Veggie menu for salmon farms

Salmon farms are seen in a fjord near Leknes in the Lofoten Islands in 2018, within the Arctic Circle. Salmon farming is tailor-made in Norway, but not everything is perfect for this carnivore fish, which is being given an increasingly vegetarian diet. Stocks of small pelagic fish (anchovy, sprat, herring) used in fish food are limited, so aquaculture has turned to cheap vegetal sources to be able to produce more and more. — AFP

NORWAY’s fish farms are feeding their salmon an increasingly vegetarian diet in order to make their businesses more sustainable, but for these carnivorous pink-fleshed fish, all is not rosy.

In submerged cages at the Oksebasen fish farm, located at the crossing of two fjords in western Norway, the salmon are under constant watch on mobile underwater cameras.

At the first sign the fish are feeling a little peckish, employees at an operations centre 100km away turn on a “sub-feeder” which releases special pellets swiftly gobbled up by the hungry fish.

The small brown granules consist primarily of plant-based materials, 20% to 30% fish oil and meal, as well as vitamins, minerals and pigment to give the salmon’s flesh its characteristic pink colour.

Project managers David Tehrani (right) and Nada Dhaoui manipulate black soldier fly larvae, at the Pronofa laboratory in Fredrikstad. After being processed, they might feed breed salmons in the farms. — AFPProject managers David Tehrani (right) and Nada Dhaoui manipulate black soldier fly larvae, at the Pronofa laboratory in Fredrikstad. After being processed, they might feed breed salmons in the farms. — AFP

“Before, fish feed was made exclusively of marine ingredients,” or in other words, wild fish, explains operations manager Magnulf Giske at the world’s largest producer of Atlantic salmon, Mowi.

“But it’s a less sustainable solution than replacing some of these marine ingredients with soy protein, for example. So that’s the direction we’ve gone in,” he said.

For the industry, avoiding overfishing is a question of sustainability, but also, and primarily, a way of ensuring that business can continue to grow.

With limited stocks of the small fish typically used in fish meal, such as anchovies, sprat and herring, fish farms have increasingly turned to cheaper plant-based materials to be able to ramp up production.

“There just wasn’t enough fish meal in the world to supply the industry,” said Erik-Jan Lock, a researcher at the Norwegian food research institute Nofima.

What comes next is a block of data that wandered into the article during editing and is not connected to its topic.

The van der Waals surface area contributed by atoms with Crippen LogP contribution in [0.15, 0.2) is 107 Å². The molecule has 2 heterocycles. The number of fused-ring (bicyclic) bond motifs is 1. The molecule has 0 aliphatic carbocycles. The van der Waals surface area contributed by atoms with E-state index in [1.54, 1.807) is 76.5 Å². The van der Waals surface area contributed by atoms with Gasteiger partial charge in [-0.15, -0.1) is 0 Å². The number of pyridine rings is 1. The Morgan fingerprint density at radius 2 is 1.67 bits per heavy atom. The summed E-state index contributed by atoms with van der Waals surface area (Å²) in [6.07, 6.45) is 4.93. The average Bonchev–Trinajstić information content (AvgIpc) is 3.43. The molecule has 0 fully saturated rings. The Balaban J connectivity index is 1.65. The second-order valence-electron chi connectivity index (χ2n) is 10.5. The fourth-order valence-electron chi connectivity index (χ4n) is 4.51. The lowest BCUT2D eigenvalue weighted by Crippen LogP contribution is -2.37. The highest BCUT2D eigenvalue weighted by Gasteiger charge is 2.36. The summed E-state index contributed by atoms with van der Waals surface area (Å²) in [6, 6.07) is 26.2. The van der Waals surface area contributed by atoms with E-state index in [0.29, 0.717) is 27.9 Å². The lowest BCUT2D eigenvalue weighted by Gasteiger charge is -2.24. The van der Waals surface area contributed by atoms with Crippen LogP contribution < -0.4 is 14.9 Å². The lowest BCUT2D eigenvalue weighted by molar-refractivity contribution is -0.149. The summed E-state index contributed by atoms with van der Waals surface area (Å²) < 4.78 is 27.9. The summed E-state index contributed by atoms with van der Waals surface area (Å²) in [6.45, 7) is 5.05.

The use of wild fish in fish feed has decreased in recent years but still remains an ingredient, according to environmental organisations, concerned about the negative impact that the fishing of these fish has on aquatic birds and impoverished populations in places such as West Africa.

A jar of black soldier fly larvae at the Pronofa laboratory in Fredrikstad. — AFPA jar of black soldier fly larvae at the Pronofa laboratory in Fredrikstad. — AFP

The fish in the feed, as well as the soy and plant protein, “could have been used directly for human consumption” but they are instead given to “salmon in order to make a more expensive, more well-paid product for the rich,” lamented Truls Gulowsen, head of the Norwegian branch of Friends of the Earth.

“It is, globally speaking, a quite sad way of using scarce resources for a growing global population that needs food and needs protein,” he said.

“We don’t really need salmon fillet.”

While Norwegian producers of animal feed agreed in 2015 to use only sustainably-produced soy, the growing use of plant-based materials has not been without its challenges.

“The more (of a) vegetarian diet the fish-eating salmon get, the more distant that is from its original life, and adds to the escalating difference between the original wild salmon and the domesticated farmed salmon,” said Gulowsen.

Farmed salmon “grows faster, it develops differently, it acts differently,” he said, adding: “We have frequent escapes of farmed salmon that sometimes pollute the natural wild salmon stocks.”

“The more different the new salmon is, the riskier the genetic pollution of natural stocks becomes.”

Nofima says fish farms need to find alternative methods in order to reduce their environmental footprint.

“Is salmon feed more sustainable than it was last year, or the year before? Yes,” says Erik-Jan Lock. “Can it become even more sustainable? Yes, obviously.”

Making better use of human food waste, or using little-used marine resources such as mussels and sea squirts or even insects are among the possible options that could be explored.

The Pronofa company is researching sustainable protein alternatives.

In containers at its site in the southeastern town of Fredrikstad, it is studying the black soldier fly, whose larvae increase their weight 7,000-fold in just two weeks.

“The fish industry in Norway gives human food to the salmon, to the fish, which is not actually a good thing to do. Here we have a good alternative to fish meal,” says project manager David Tehrani.

Black soldier flies “are the best machines nature gives us: they eat all the time, they don’t sleep, they don’t take a coffee break.”

“Apart from glass, concrete and steel, they eat everything”.

The only catch? It’s a pricier solution.

Fish farmers, for whom feed represents their biggest cost, have yet to take the bait. — AFP

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